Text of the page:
09/13/2017 at 12:21 •
If you want to do anything more advanced with Fritzing — design your own footprints, use custom-shaped PCBs, panelize your designs, etc. — you are going to need to edit SVG files. Fritzing itself doesn't let you do that — the authors figured out that any crippled editor they can make will be infinitely inferior to the general-purpose graphics editors made by dedicated teams. So they rely on you using an external editors. Inkscape is one particularly nice graphics editor that edits SVG files natively and lets you do a lot in a very convenient way. It has grids, rules, automatic arrangement of objects, measuring and even lets you edit the XML attributes of elements directly. So the very first tip I have for getting the most out of Fritzing is installing and learning to use Inkscape.
09/13/2017 at 12:28 •
One unique use case for Fritzing that is not well supported by other CAD software is designing your prototypes. You are probably familiar with the breadboard view that Fritzing presents to you by default. But did you know that you can delete the breadboard from it, and instead drag a perfboard (protoboard) or a stripboard (veroboard) from the palette, and use that?
The stripboard object also lets you make connections and gaps between the individual holes by clicking on the space between them. That's perfect for planning where to cut the copper strip. You can also re-create any custom layout of a prototype board that you happen to have — there is even a Radio Shack 276-150 layout available in the drop-down menu.
You don't like to use the prototyping boards, and instead prefer to do stuff dead-bug style? No problem, you can do that too! Well, maybe not in 3D, but at least you can plan your work a little. The fact that Fritzing has graphics for how the parts actually look like helps with that greatly.
You can even have several breadboards, perfboards and stripboards in your project at the same time!
09/14/2017 at 14:43 •
When Fritzing was created, we didn't have anything like OSHPark, and most hobbyist were making their PCBs manually at home. That included drilling. That's probably why the Fritzing defaults to 1mm hole sizes with a preety wide copper circle around them — it's simply much easier to do by hand.
But today, when we send our PCBs to fabricators who use automated processes for everything, it doesn't make much sense, and the huge holes and pads mean it's impossible to route a track between them.
Fortunately, you can change the sizes of holes for your headers, using the "hole size" settings:
You have three pre-sets, but you can also enter your own numbers, and they will be remembered as one more preset. Personally I like using 0.9mm for the hole diameter and 0.4mm for the ring thickness — this gives pretty good fit for the male headers, with enough copper to solder them to, and enough room between the pins to fit a trace comfortably.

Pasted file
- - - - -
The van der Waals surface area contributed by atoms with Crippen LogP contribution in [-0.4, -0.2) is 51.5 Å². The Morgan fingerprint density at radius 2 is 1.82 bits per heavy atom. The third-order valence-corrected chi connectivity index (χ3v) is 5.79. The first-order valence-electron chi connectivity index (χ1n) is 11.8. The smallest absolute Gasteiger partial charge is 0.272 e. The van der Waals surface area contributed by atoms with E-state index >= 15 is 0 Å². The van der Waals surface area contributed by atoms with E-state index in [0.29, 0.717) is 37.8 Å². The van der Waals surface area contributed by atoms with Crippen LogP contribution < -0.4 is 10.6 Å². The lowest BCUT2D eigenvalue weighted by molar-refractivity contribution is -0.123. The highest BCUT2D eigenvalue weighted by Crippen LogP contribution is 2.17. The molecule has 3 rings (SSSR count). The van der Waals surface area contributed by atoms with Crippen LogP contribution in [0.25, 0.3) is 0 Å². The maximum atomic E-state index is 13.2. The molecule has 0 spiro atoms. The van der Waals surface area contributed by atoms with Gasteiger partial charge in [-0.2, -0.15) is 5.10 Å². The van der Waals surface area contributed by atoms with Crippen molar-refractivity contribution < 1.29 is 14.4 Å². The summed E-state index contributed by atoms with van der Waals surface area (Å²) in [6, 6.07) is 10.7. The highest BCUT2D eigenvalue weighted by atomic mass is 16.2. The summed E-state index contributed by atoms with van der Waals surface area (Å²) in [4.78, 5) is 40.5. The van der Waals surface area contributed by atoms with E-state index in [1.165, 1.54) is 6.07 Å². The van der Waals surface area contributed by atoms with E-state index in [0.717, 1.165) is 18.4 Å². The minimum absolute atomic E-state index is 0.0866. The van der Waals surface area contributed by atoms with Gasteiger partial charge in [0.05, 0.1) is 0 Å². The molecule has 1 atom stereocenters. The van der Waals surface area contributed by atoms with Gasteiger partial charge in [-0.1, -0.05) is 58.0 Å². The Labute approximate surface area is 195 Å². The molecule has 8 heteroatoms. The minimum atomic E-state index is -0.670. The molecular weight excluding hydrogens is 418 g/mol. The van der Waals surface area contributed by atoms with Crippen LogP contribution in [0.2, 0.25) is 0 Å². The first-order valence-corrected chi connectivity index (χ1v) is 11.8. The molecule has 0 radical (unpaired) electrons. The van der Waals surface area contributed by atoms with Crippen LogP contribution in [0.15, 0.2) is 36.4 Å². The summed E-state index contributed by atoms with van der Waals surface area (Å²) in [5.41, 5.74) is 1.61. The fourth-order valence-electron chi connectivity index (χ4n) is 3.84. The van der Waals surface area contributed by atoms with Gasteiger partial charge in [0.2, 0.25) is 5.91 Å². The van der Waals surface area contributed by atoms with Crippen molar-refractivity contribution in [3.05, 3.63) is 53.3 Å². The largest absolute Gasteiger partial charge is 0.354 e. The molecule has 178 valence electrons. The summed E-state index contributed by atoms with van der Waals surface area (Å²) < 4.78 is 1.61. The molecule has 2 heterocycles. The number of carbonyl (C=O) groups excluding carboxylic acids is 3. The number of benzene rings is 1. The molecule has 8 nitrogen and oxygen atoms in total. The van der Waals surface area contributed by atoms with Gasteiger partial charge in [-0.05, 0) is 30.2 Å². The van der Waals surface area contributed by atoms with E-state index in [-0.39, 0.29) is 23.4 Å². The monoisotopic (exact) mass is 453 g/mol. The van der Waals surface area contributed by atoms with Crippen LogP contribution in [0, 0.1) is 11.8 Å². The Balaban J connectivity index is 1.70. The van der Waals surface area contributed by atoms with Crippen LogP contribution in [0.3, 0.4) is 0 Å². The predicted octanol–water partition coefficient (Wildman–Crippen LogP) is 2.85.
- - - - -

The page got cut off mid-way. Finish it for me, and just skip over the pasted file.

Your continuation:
09/14/2017 at 14:49 •
Sometimes you have some module or part that you want to use in your project, but since it's just a one-off, you don't feel like making a special footprint for it. You could just use pin headers for it, and that's what I usually did, but there is a better way: a mystery part.
It looks like a black box with a question mark on it, and it's basically a pin header with some extra options. What are the extras? Well, first of all, it has the first pin marked with a square — so that you know how to rotate your part. But more importantly, it has that "edit pin labels" button, which lets you assign names to all of the pins, so that when you hover over them with mouse, you can see what they are. This makes it much harder to make a mistake when connecting everything.
It also looks like a plain box in the schematic view, better than the anonymous headers. Of course you should give it a label describing what it actually is.
09/15/2017 at 07:47 •
One of the nicest features of Fritzing is that it lets you easily switch between the schematic and PCB views, and the updates you make in one will show in the other in the form of so called "ratsnest" lines — color dashed lines.
However, while generally useful, they can become very problematic when too dense, because of one peculiarity of Fritzing — the ratsnest lines have clicking priority over everything else, so it may be very difficult to click on anything covered by them. A quick workaround is to double-click on the offending lines to turn them into traces, which obey normal clicking priority rules and are not as problematic, but then it's hard to keep track of what you have already connected in your design.
A better way is to simply disable the display of the ratsnest layer. You can do that in the menu, by clicking on the checkbox next to View→Ratsnest Layer. But then how are you going to know what to connect to what? Don't worry, if you click on any pin, Fritzing will highlight all the other pins it should be connected to — this way you can make all your connections while avoiding visual clutter.
Though I still wish there was an option of making the ratsnest lines unclickable...
09/15/2017 at 08:04 •
The grid is a very useful tool. It lets you align all your parts properly, and make sure the traces between them are straight. However, the default grid in Fritzing is set to a huge 0.1" — which is probably fine for large through-hole parts, but completely inadequate for the smaller SMD components. Fortunately you can change the grid size using the View → Set Grid Size... menu option:
I usually start with a pretty large grid, such as 0.05", and then halve it whenever I need more detail or denser traces. This lets me make sure that all the large parts are properly aligned to the bigger grid, but the traces can still go around them.
You can also temporarily disable snapping to the grid with the menu option View → Align to Grid, or by holding down the Ctrl key while moving a trace. This can be useful for those few traces that don't want to align no matter what you do, because the footprint you are using is not compatible with the grid you have set.
Another trick is to hold down both Ctrl and Shift keys while moving a trace — then it will automatically snap to horizontal, vertical or diagonal positions. I use that to connect traces to the pins of small integrated circuits, which somehow never align with my grid. So I make the first segment of the track horizontal, until it crosses the grid, and from there it all aligns properly again.
Some objects, like the PCB itself or images, will never snap to the grid for some reason. To align them perfectly, you can use the "location" and "rotation" properties. This is also the way to get a rotation that is not a multiple of 45°.
09/17/2017 at 16:59 •
Rotating elements is easy. You just use the "rotate" button in the bottom left corner of the screen, right?